As I started writing this story, I realized that a lot of my hunting stories involve my friend Chris. Never really thought about it, but I guess he and I do hunt together a lot. This is a good thing. Everyone should have a good hunting buddy with whom to share their hunting adventures.
This story begins the opening day of the spring shotgun turkey season. Even though it was shotgun season, Chris and I decided to get a turkey with our bows. The trip to Chris’ hunting location was made in the dark. We had to set up before sunrise if we wanted to get the turkey’s coming off their roosts. There is no greater hunting experience than to see the sunrise while serenaded by the thunder coming from toms in their roosts.
We both have taken turkeys before, but not with a bow. I enjoy hunting with the rifle or shotgun, but I also like to use my bow whenever I can. I get a certain satisfaction of overcoming the limitations of a bow and arrow to successfully take game.
We set up my blind on the edge of the timber facing a pasture and we put out a hen and jake decoy to lure the turkeys into range. Once in the blind, I nocked an arrow onto my new black Mathews Z7. This would be the first time that I would hunt with it.
Sunrise came with the gobbles of the toms behind us in the trees. Chris began calling and it was like Simon-Says. Chris would call and they would gobble back. It was loud and thick with toms trying to woo the hen that Chris was imitating. I thought for sure we’d see the toms soon, but it wasn’t to be.
The turkeys were roosted right behind us, but there was a small creek there too and they had roosted on the other side and didn’t want to cross to get to us, no matter how attractive Chris’ hen sounded. So, at about nine o’clock, we decided to pick up our shot guns and do a little running and gunning to see if we could score on a tom.
We went about a half-mile and spotted a tom in the pasture about three football fields away from us. It was now time for what I consider the fun part – down on our hands and knees trying to stalk up on the bird. We would crawl and then Chris would call to the tom. You could tell he was interested by the way he fanned his tail and strutted, but he was playing hard to get. It was as if he was saying, “You want me, you come get me.”
We continued alternating calling and crawling until our cover ran out. We were close, but still too far from him. The last bit of cover was a shrub tree and we set up behind it with the plan to try to get the tom to come just a little closer. It just wasn’t to be and after about 15 minutes the tom grew tired of the hen that wouldn’t come to him and he walked off.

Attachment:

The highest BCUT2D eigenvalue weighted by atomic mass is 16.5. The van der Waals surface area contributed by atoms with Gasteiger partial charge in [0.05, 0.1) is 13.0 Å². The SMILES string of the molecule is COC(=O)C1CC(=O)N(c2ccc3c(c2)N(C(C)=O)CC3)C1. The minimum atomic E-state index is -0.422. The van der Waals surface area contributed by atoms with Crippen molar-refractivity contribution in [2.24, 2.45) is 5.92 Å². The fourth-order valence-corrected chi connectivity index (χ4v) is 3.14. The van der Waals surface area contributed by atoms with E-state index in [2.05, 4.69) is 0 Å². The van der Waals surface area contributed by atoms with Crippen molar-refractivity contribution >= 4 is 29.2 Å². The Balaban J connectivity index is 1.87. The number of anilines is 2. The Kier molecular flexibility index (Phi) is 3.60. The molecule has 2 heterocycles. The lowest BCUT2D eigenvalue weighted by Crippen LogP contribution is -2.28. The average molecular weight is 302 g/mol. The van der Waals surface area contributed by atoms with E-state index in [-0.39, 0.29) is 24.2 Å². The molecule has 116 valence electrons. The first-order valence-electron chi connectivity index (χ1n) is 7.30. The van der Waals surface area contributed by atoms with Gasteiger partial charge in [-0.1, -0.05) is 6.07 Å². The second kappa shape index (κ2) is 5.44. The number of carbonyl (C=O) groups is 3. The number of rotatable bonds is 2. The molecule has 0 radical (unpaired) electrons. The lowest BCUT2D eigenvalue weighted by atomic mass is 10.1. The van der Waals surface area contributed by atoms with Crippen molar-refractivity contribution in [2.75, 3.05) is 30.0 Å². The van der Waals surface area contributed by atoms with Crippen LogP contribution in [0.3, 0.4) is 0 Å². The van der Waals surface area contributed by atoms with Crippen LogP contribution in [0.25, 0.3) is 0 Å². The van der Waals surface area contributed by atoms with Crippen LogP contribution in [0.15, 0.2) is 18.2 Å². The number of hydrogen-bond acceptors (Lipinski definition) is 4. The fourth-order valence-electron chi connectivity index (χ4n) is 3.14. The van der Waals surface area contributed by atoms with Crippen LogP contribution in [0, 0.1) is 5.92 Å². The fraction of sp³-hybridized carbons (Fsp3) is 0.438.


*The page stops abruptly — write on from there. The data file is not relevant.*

We decided to head back to the blind and I don’t know why, but we didn’t try to be very stealthy; in fact we were downright noisy chatting with one another as we walked by our blind. This, of course, was stupid and we alerted a flock of turkeys that were right behind our blind in the timber. We could only watch as they trotted off.
Chris asked me if I still wanted to get in the blind and try calling to get them back. I didn’t have anywhere to be so I agreed. We got into the blind and I put down my shotgun and again picked up my bow. Chris kept his shotgun and began calling. To our surprise, we heard the unmistakable sound of toms calling back to us. They were close and moving toward us. No way!
Chris said, “You shoot first then I’ll shoot.” The plan made sense since I was using the bow and he the shotgun. I played the shot in my mind as I waited for the turkeys to come into sight and give me a shot opportunity. There were four toms all puffed up moving directly toward the blind. When they were about twenty yards away, Chris implored me to shoot. I told him I couldn’t because I didn’t have a shot. I was sitting on the right of the blind and he on the left. Since the toms were coming from the right, the blind’s wall blocked me from shooting. From Chris’ position he could see the turkeys better and from the view he thought I should be able to shoot but I couldn’t. So we waited for what seemed to be an eternity while it was only probably a couple of minutes for the turkeys to move in front of the blind.
There were two turkeys head to tail at ten yards in front of the blind and two turkeys head to tail at fifteen yards. I drew back and squeezed my trigger on the release and let loose an arrow at the closer lead turkey. Perfect shot and the turkey just dropped in its tracks. Immediately, the rapport of the shotgun sound, “Bam,” and then again, “Bam.” Two shots and the turkey was still standing. Finally, one more shot and the turkey was down.
We scored a double which was way cool. Not sure why Chris missed, something was uttered about me shooting the wrong turkey, but it didn’t matter. We both got a bird and now it was time for photos and handshakes. It is always rewarding to take a turkey, but this was especially rewarding because it was my first archery bird and I did it with my friend who also scored on a bird. It was a great ride home with our two birds in tow.